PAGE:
"Beautiful hind," said he, "do not be afraid. I only
wish to take you home with me, and have you with me
always." He cut branches of trees, wove them ingeniously
into a sort of couch, which he strewed with roses and
moss; then took the creature in his arms, laid her gently
down upon them, and sat beside her, feeding her from
time to time with the softest grass he could find. She ate
contentedly from his hand, and he almost fancied she
understood all the sweet things he said to her, and so time
passed till it grew dusk.
 "My pretty hind," said he, "I will go in search of a
stream where you can drink, and then we will take our
way home together." But while he was absent she stole
away, and had only time to reach the cottage when the
transformation happened, and it was not a hind but a
weeping princess who threw herself on the bed beside the
"I have seen him!" she cried. "My Prince Warrior
is himself in this forest: he was the hunter who has
pursued me these two days, and has taken me at last.
But he did not slay me: he saved and caressed me. Ah,
he is gentler and sweeter even than the image in my heart."
Here she began again to weep; but Gilliflower consoled
her, and they went to sleep, wondering much how
this adventure would end.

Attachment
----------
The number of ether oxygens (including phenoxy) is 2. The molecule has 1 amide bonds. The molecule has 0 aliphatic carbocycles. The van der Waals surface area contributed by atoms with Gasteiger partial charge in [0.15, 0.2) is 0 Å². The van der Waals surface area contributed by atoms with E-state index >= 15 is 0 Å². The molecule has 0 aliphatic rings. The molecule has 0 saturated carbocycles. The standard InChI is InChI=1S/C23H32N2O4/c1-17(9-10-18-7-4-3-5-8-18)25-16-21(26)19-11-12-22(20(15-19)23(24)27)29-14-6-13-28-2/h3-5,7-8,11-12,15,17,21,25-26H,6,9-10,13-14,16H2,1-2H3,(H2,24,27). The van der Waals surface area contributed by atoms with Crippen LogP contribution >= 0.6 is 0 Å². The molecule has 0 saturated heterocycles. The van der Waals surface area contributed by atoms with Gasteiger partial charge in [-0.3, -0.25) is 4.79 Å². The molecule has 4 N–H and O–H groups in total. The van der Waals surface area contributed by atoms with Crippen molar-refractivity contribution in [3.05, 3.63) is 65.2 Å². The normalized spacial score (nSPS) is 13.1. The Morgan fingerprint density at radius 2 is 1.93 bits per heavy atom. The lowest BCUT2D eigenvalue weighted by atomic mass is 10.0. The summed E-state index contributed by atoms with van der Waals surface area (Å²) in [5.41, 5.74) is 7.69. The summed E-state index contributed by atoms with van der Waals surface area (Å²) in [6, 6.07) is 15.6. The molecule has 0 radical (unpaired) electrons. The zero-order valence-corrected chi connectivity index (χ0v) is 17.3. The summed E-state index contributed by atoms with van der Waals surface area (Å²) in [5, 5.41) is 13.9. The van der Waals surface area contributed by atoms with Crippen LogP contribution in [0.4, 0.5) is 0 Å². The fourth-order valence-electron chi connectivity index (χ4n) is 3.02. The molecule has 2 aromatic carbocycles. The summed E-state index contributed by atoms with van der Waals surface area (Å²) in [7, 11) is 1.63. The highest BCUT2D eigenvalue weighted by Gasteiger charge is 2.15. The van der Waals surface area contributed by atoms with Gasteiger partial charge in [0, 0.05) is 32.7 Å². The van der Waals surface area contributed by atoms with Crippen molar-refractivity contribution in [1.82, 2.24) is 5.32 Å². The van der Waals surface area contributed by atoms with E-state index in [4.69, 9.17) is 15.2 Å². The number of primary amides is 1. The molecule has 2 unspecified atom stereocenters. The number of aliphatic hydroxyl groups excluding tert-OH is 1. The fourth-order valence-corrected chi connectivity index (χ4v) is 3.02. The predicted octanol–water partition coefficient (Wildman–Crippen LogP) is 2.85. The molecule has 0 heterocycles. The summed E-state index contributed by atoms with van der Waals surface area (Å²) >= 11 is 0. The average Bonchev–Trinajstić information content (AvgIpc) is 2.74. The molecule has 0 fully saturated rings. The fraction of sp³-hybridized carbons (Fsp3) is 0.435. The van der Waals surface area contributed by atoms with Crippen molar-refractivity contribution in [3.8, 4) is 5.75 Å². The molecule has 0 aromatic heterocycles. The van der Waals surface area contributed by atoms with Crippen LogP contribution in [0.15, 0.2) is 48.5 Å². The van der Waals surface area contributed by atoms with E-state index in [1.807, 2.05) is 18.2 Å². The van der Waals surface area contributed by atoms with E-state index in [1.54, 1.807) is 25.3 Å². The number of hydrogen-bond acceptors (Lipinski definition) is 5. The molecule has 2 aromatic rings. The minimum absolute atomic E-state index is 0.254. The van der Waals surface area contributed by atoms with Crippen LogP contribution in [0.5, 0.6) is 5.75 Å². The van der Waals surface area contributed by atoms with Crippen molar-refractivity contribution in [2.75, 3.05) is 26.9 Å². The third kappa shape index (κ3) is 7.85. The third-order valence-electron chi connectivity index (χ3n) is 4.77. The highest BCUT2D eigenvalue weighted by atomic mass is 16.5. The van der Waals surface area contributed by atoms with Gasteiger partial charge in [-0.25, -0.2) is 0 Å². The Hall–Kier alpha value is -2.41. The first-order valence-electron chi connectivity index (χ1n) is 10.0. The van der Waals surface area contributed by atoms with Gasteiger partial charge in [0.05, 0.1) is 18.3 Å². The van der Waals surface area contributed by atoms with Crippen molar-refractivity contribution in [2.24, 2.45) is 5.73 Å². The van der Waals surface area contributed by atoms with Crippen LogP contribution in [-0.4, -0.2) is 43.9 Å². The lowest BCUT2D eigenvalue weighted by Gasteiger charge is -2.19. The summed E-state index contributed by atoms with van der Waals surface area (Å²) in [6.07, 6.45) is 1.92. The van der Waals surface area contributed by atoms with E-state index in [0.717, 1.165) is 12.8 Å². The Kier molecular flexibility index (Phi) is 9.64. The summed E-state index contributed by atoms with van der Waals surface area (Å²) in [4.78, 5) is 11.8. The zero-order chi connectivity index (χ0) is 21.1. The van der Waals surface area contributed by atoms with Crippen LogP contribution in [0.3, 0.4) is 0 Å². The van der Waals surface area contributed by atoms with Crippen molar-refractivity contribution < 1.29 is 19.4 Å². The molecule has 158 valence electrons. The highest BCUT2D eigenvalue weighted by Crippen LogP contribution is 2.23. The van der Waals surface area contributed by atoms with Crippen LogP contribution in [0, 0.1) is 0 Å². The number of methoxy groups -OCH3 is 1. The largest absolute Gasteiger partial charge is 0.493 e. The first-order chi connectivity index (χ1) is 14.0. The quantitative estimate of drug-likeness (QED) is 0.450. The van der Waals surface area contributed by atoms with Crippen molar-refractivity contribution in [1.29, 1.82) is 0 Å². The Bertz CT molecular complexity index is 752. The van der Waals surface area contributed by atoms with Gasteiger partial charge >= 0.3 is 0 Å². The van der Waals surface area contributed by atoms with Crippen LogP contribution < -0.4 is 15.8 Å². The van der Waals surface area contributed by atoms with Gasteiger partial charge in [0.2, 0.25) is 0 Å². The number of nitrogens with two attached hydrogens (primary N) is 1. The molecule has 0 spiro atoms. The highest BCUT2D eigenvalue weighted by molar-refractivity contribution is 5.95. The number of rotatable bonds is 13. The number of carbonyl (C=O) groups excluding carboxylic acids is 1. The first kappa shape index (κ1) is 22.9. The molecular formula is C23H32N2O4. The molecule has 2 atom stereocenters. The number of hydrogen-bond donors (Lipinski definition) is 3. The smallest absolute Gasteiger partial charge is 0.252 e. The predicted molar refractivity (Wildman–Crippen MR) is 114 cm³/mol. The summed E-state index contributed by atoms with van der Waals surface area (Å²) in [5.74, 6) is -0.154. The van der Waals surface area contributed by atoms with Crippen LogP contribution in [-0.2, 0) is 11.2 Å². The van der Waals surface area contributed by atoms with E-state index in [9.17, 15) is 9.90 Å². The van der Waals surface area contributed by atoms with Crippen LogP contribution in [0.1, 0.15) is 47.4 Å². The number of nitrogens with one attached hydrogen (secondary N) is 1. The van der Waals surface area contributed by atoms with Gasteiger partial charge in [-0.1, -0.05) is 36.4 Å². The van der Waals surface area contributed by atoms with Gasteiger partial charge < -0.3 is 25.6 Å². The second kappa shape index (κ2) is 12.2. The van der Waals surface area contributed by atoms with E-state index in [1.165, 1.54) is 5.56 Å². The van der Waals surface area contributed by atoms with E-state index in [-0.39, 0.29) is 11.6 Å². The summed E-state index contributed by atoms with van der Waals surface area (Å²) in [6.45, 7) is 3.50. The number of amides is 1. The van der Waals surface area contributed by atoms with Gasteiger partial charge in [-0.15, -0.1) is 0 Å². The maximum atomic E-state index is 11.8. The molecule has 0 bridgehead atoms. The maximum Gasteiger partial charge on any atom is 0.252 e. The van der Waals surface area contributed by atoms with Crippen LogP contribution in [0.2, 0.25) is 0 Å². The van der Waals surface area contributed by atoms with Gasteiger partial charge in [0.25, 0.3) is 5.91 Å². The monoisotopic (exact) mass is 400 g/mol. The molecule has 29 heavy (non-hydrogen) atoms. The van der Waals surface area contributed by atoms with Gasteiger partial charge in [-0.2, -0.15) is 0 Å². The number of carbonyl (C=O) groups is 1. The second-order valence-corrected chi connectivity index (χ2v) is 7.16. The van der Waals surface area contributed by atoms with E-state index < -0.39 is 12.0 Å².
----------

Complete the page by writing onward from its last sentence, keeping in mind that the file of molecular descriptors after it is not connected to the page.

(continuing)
The prince, returning from the stream, missed his
beautiful white hind, and came back to Becafico full of
grief, mingled with a certain anger at the ingratitude of
the creature to whom he had been so kind. But at break
of day he rose, determined again to pursue her. She,
however, in order to avoid him, took a quite different
route. Still, the forest was not so large but that at last
he saw her, leaping and bounding among the bushes.
Seized by an irresistible impulse, he shot an arrow after
her; it struck her, she felt a violent pain dart through
one of her slender limbs, and fell helpless on the grass.
When the prince came up to her, he was overcome with
remorse for his cruelty. He took a handful of herbs and
bound up her wound, made her a bed
 of branches and
moss, laid her head upon his knees, and wept over her.
"My lovely hind," said he, "why did I wound you
so cruelly? You will hate me, when I wish you to love
me." So he tended and cherished her all day, and,
towards nightfall, he knotted a ribbon round her neck,
with the intention of gently leading her home. But she
struggled with him; and the struggle was so sore that
Gilliflower, coming out in search of her dear mistress,
heard the rustling, and saw her hind in the hunter's
power. She rushed to rescue her, to the prince's great
"Whatever consideration I owe you, madam," said
he, "you must know that you are committing a robbery;
this hind is mine."
"No, sir, she is mine," returned Gilliflower respectfully.
"She knows she is, and will prove it if you will
only give her a little liberty. My pretty pet, come and
embrace me." The hind crept into her arms. "Now
kiss me on my right cheek." She obeyed. "Now touch
my heart." She laid her foot against Gilliflower's bosom.
"I allow she is yours," said the prince discontentedly.
"Take her, and go your ways."
But he followed them at a distance, and was very
much surprised to see them enter the cottage. He asked
the old woman who the damsel was, but she said she
did not know, except that the lady and the hind lived
there together in solitude, and paid her well. But when
Becafico, who had eyes as sharp as needles, coming to